• Livia, James Langton’s website is here:

      I’ve listened to his version of Dante’s “Inferno,” and am starting on the Sherlock Holmes offerings next. What this guy does with my Scottish Victorians mesmerizes ME, and I wrote the books. He was born in York and educated in Scotland, though he’s based in New York now.
      It’s enough to make an author decide to write an Scottish Victorian Christmas book….

  12. I love my puppy raising group! I love going to meetings, obedience classes, socialization outings. There is always something to learn from someone else whether they’ve been there six months or have raised six puppies. Not only is it great for the dogs, but it is great for the people – raisers and public alike. Maybe learning a new technique to teach a puppy a new skill or (my favorite!) educating the public on what we are doing, why the dogs wear jackets and how to interact with a service dog in the future.

    Part of what makes it so great is the wide variety of people that make up the group. We have students, retirees, film producers, kids involved through 4-H, stay-at-home moms and those who work full time. There is no drama (except for whose dog has gotten into what lately) and no petty squabbles, just a group of like minded individuals with a love of dogs and helping others. Even when not working with the dogs or at group events, we still get together and help each other out.

    It was actually one of my puppy raiser friends who gave me the push to pursue my writing. She told me of a local romance writers conference and I was able to register at the last minute. Since then, there’s been no turning back for me. Now I have another group of support and let me tell you, it has been WONDERFUL!!

    I was so upset that I had to miss Atlanta this year, but my sister would never forgive me for missing out on her baby being born. I guarantee I will be there next year regardless of babies or weddings or whatever! I can’t miss the opportunity to socialize and learn from other great minds.

    • Christina, I didn’t know you were related to the Duchess of Cambridge!

      Yes, you must join us in San Antonio. The probability of running into one of your keeper authors, or into people who are enthusiastic about the same genre you are, is 100 percent. The probability of learning something and having fun, about the same.

    • Hmm. This is probably the ethic behind Habitat for Humanity. Whether you’ve ever met your crew before you show up to pound nails, or not, they’re friendly hard-working people, and that’s enough to make the day productive and enjoyable.

  13. I enjoy being in groups with people that have the same interests. Task and setting don’t make a difference (unless I really don’t like them!); obviously the membership (the people) does make a difference to me.

    • I dunno, Janie. Some of the most memorable get togethers in my life–the evenings I remember thirty years later–were somewhat setting dependent. It had to feel like a safe place, a place where confidences could be exchanged without fear of disrespect.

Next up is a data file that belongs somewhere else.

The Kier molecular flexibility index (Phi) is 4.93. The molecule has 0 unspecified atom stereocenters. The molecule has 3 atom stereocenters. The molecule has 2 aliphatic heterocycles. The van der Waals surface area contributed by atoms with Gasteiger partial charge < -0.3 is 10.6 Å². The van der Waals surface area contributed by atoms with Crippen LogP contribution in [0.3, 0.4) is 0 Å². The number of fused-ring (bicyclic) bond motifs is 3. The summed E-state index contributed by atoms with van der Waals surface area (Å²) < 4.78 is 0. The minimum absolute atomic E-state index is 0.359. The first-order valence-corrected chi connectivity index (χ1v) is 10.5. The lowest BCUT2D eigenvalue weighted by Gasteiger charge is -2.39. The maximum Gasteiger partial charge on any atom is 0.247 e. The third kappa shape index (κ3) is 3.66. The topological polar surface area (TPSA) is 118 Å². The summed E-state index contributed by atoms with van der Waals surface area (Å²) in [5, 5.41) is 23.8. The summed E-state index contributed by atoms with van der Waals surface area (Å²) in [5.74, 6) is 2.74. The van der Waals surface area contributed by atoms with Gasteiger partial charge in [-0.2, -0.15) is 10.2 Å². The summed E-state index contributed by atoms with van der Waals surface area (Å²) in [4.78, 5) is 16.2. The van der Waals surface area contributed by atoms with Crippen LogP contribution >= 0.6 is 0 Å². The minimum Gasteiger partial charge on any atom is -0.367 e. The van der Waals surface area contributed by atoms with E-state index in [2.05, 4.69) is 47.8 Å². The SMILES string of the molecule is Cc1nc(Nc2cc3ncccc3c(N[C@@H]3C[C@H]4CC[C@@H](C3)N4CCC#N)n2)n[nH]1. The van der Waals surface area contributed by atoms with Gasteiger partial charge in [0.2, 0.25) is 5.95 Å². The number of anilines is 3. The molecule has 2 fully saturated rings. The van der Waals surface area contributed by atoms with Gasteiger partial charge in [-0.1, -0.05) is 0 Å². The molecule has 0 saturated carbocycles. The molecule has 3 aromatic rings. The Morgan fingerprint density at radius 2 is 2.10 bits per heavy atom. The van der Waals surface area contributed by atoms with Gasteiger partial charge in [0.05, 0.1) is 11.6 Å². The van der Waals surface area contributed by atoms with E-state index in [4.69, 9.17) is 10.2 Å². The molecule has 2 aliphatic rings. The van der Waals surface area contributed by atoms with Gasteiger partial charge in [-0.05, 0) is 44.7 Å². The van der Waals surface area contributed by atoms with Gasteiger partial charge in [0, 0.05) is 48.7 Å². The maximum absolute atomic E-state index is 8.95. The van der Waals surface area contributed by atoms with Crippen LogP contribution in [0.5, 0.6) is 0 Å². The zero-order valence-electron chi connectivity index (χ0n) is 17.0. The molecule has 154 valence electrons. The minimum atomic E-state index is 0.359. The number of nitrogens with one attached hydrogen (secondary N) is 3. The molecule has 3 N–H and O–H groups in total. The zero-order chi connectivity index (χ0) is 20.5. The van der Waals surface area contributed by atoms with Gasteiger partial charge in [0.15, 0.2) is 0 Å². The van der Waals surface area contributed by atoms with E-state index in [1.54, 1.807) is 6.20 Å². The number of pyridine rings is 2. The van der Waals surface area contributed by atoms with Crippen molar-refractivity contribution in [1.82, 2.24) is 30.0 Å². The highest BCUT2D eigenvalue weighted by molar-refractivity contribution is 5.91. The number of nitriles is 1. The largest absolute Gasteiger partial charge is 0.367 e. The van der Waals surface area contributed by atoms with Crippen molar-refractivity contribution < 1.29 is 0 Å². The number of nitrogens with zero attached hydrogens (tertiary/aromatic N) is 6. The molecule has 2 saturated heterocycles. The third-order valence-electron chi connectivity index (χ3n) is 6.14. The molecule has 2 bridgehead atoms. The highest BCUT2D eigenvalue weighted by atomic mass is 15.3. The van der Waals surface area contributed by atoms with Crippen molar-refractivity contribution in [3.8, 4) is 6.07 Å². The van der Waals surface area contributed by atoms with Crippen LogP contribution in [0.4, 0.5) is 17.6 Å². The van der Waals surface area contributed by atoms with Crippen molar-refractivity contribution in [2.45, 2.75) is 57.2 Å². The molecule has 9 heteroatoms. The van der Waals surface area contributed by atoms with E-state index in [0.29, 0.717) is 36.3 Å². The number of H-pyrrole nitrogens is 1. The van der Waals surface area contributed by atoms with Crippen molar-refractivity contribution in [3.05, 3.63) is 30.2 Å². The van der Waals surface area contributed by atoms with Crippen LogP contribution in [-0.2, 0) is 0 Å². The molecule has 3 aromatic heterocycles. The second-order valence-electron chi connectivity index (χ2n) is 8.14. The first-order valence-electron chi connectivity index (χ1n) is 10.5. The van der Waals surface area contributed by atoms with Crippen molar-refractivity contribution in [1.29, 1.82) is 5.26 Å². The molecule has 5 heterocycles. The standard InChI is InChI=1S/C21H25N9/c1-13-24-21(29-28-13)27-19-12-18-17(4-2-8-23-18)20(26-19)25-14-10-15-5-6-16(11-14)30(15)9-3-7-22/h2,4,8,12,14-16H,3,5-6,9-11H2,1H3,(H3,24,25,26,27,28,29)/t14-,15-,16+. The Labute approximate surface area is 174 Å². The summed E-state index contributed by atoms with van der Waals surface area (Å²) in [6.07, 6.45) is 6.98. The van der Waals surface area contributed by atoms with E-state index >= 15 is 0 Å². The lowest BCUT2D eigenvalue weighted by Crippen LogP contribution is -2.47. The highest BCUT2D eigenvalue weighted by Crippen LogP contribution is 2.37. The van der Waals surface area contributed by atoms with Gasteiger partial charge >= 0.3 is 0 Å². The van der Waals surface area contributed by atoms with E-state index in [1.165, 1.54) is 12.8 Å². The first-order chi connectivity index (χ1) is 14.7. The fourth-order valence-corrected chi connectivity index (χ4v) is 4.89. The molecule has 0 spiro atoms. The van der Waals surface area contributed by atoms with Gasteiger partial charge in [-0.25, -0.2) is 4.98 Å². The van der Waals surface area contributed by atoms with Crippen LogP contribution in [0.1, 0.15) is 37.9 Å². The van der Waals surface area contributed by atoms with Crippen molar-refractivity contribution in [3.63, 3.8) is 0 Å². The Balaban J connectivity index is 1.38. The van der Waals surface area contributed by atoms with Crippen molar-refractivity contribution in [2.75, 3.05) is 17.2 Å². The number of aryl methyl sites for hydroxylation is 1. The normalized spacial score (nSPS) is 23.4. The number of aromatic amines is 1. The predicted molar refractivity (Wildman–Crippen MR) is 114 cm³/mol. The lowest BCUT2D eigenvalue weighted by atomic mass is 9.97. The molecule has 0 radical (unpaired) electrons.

But I have to agree with you, too: People, for better or for worse, make ALL the difference.

  14. When I worked at the library, I used to enjoy conferences at the state and national levels with my colleagues in my field. I felt like they really respected my opinions and my work and didn’t care (if they even knew) that I didn’t have the requisite professional degree. I think it helped that at the second national conference I attended, one of the top people in the field cornered me and asked me to do a presentation at the next one — it was intimidating and awe-inspiring, like getting the Pope’s blessing and the Medal of Honor and all sorts of unbelievable honors I had no idea how to live up to!

    While the sessions at those conferences weren’t universally exciting, I did generally return home with lots of good ideas and refreshed enthusiasm and commitment to my work. (Unfortunately, once I got back home, I rarely felt that my day-to-day colleagues had that same kind of understanding and respect.)

    Now I suppose I get that sense of warm welcome and acceptance from fellow contra dancers — it’s a very open kind of group!

    • I’ve been to one national librarians conferences–20,000+ librarians, and that was a light year. The sheer energy of the gathering bowled me over, but I also had a sense I was among bright minds and good hearts.

      Must be hard to go from something that inspiring back to the chain gang, and feel like nobody at work shares your renewed enthusiasm. Clearly, somebody at that second conference saw a spark in you, and wanted to make sure that spark was nurtured.

  15. I believe the task at hand makes a huge difference. It brings people together on common ground. When I am engaged in something I am interested in with other like minded people we are all excited about what we are learning, engaging in spirited discussion and etc. – all the positives are magnified.

    As for location, I do NOT like crowds and especially noise. I have a significant hearing loss and those conditions are generally a misery for that reason as well. Then again, if I am with those like minded people I usually find the smaller group, say during a presentation, or friends made and met to debrief and enjoyably process with. I also must admit that I like a fancy hotel and visiting that standard of living. The room to retreat to is, however, crucial to my happiness and sanity.

    • Sue, that part about the room… spot on, for me. I must have a foxhole into which I can retreat, because just being around other people can overwhelm me. Sometimes, I don’t even realize how badly I need solitude, but a pounding headache will eventually get the message across.

      Thank goodness for room service and in room fridges and microwaves, too.